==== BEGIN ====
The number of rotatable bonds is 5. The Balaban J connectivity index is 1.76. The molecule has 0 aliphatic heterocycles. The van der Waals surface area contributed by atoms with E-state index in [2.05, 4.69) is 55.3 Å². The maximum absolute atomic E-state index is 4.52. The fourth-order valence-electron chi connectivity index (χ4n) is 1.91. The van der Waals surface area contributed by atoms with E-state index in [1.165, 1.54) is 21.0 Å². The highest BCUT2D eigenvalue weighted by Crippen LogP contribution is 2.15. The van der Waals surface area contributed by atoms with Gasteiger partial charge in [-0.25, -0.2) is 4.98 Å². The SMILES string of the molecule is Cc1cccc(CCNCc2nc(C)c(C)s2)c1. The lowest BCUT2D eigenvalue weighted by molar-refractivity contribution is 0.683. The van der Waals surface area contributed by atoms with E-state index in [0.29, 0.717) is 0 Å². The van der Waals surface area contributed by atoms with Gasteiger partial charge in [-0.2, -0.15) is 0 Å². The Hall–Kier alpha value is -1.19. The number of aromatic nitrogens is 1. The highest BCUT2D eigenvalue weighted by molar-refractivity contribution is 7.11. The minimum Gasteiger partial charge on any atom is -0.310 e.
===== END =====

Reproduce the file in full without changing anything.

The number of rotatable bonds is 5. The Balaban J connectivity index is 1.76. The molecule has 0 aliphatic heterocycles. The van der Waals surface area contributed by atoms with E-state index in [2.05, 4.69) is 55.3 Å². The maximum absolute atomic E-state index is 4.52. The fourth-order valence-electron chi connectivity index (χ4n) is 1.91. The van der Waals surface area contributed by atoms with E-state index in [1.165, 1.54) is 21.0 Å². The highest BCUT2D eigenvalue weighted by Crippen LogP contribution is 2.15. The van der Waals surface area contributed by atoms with Gasteiger partial charge in [-0.25, -0.2) is 4.98 Å². The SMILES string of the molecule is Cc1cccc(CCNCc2nc(C)c(C)s2)c1. The lowest BCUT2D eigenvalue weighted by molar-refractivity contribution is 0.683. The van der Waals surface area contributed by atoms with E-state index in [0.29, 0.717) is 0 Å². The van der Waals surface area contributed by atoms with Gasteiger partial charge in [-0.2, -0.15) is 0 Å². The Hall–Kier alpha value is -1.19. The number of aromatic nitrogens is 1. The highest BCUT2D eigenvalue weighted by molar-refractivity contribution is 7.11. The minimum Gasteiger partial charge on any atom is -0.310 e.